To protect yourself from mosquitoes and the sun, pack biodegradable insect repellent, long-sleeve shirts and a pair of pants. You'll definitely need the bug spray when visiting during the muggy wet season from May through October. Even if you have repellent or sunscreen of the biodegradable variety, do not use them while swimming or snorkeling in fragile ecosystems such as coral reefs and cenotes. Loose-fitting clothes that dry quickly will serve you well for water activities and rainy days.

5. Explore the surrounding countryside

You can usually find plenty of things to do in the hotel zone and downtown Cancún, but if you really want to expand your horizons, venture down south to check out ancient ruins, jungle-set swimming holes and small fishing towns along the Riviera Maya, or head east on a day trip to Valladolid, a colonial city with a rich Maya history. Alternatively, the nearby islands of Isla Mujeres and Isla Holbox provide blissful nature escapes for snorkeling, diving and kayaking adventures. Try to squeeze in at least one trip to see a different side of the Yucatán Peninsula; seven to 10 days should give you ample time to tour Cancún and beyond.

6. Carry cash and bring a credit and/or debit card

Even though most establishments in Cancún accept major credit cards, it's always useful to carry some cash, especially when visiting the smaller surrounding towns and islands. Many hotels, and even some restaurants, accept US dollars, but they normally offer an unfavorable currency exchange rate. Foreign debit cards can be used at the ubiquitous ATMs, but expect to get dinged with international transaction fees for withdrawals, and in many cases, for retail purchases as well. Some major credit cards, however, have no such fees, giving you the most bang for your buck. Cancún's ATMs dispense Mexican pesos.

A plate of traditional Mexican tacos
Step outside your all-inclusive environment to appreciate Cancún's diverse culinary scene © Peter Mr / Shutterstock

7. All-inclusives are great, but you're missing Cancún's food scene

Most of Cancún's all-inclusive hotels are clustered in the hotel zone, though a growing number of high-end resorts are cropping up in Punta Sam and along the sublime Isla Blanca peninsula, just north of downtown. The all-inclusive experience ranges from luxurious adults-only setups with above-and-beyond service (personal butlers and all) to slightly more affordable family-friendly accommodations. Suppose you're looking for a safe, self-contained environment featuring multiple restaurants, bottomless drinks, easy beach access and alluring outdoor pools with kid-focused activities. In that case, all-inclusives are calling your name.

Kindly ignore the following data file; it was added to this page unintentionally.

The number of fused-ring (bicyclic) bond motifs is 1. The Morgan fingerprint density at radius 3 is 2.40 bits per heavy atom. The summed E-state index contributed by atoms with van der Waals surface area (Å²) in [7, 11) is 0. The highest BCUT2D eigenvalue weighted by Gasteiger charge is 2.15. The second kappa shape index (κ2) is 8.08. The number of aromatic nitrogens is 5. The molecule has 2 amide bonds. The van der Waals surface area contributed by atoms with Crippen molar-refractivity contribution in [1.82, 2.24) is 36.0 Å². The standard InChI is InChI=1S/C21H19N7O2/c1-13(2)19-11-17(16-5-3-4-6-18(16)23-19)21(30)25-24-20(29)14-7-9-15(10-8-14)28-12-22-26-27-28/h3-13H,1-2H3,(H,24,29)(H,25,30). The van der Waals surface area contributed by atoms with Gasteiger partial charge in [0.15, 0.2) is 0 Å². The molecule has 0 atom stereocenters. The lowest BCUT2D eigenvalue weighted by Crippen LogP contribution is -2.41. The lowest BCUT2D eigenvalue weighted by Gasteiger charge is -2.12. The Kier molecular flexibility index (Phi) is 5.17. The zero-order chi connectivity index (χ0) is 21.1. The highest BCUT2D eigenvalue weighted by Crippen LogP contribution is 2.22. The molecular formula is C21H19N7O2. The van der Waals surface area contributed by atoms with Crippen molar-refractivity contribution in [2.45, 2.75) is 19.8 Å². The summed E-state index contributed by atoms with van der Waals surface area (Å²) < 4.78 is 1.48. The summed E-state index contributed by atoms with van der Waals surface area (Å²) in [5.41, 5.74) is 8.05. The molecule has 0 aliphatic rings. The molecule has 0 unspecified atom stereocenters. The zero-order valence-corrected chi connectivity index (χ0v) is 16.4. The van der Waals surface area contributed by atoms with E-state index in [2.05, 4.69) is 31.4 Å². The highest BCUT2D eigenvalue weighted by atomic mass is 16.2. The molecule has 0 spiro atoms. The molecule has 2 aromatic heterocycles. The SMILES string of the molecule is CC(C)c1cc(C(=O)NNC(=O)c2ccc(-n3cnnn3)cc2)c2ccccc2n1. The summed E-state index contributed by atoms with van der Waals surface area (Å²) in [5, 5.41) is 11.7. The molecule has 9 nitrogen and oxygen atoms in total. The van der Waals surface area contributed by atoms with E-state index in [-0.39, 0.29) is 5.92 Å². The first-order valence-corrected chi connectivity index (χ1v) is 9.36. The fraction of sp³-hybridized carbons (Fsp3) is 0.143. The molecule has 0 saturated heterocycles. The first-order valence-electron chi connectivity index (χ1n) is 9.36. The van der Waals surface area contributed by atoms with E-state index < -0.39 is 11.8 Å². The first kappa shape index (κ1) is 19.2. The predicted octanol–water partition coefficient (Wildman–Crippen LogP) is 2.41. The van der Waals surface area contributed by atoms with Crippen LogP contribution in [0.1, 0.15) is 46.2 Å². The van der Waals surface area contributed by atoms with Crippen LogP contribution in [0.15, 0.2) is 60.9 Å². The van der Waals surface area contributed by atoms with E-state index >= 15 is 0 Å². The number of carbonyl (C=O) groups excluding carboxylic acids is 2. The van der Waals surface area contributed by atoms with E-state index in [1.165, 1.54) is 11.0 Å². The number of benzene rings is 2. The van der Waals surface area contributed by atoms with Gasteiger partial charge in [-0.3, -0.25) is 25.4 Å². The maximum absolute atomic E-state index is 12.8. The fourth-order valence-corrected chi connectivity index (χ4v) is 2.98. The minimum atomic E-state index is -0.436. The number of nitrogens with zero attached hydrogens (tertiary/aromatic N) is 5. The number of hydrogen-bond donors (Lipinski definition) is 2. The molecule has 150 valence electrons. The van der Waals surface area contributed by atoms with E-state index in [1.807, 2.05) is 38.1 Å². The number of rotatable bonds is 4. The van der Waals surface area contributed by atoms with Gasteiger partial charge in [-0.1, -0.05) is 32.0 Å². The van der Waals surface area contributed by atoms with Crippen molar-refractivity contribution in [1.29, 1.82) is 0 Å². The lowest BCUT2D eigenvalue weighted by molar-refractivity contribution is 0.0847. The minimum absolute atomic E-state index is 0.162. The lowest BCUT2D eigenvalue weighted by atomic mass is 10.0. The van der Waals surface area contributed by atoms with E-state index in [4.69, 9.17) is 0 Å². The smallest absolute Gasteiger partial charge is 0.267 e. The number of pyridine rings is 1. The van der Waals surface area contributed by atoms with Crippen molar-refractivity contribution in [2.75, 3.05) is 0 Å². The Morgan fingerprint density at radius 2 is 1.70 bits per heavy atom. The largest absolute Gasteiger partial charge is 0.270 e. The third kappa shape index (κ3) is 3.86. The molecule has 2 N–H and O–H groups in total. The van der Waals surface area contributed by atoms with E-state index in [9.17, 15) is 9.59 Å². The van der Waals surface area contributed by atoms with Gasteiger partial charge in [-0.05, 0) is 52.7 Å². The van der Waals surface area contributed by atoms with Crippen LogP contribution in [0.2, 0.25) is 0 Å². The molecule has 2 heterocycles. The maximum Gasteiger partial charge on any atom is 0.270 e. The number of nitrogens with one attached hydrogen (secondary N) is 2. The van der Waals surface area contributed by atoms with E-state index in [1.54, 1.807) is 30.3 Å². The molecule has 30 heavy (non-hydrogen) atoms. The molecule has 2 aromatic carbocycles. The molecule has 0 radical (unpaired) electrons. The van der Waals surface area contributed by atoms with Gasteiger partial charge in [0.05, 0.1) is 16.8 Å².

Or if you prefer the resort experience without the meals and booze, some places offer room-only rates, which pushes you to get out and dive into Cancún's diverse culinary and nightlife scene. Budget travelers will find more options in the downtown area, where hostels and mid-range digs abound.

8. Rideshare services are available in Cancún

The app-based transportation service Uber operates in Cancún, but drivers and their passengers have been subjected to harassment, and in some cases attacks, by taxi union members due to a long-running dispute. If you decide to use Uber, do so at your own risk, and do not order a car from the airport, bus station, ferry terminals or other points where rival taxis may be watching. For the most affordable transportation from the airport, look for the red ADO bus, which runs frequently from the airport terminals to downtown Cancún's first-class bus terminal. However, if you're staying in the hotel zone, you're better off taking a shuttle or cab.

9. Don't drink the water, and try street food with caution

Cancún's tap water is generally not safe to drink unless you know it's filtered (agua filtrada). The same goes for drinks prepared with ice; when in doubt go without. Bottled or purified (purificada) water is your best bet to stay hydrated, and you'll need plenty of it to avoid heat exhaustion. Eating street food can be somewhat dicey in Cancún, but it's a tantalizing risk that many visitors are willing to take.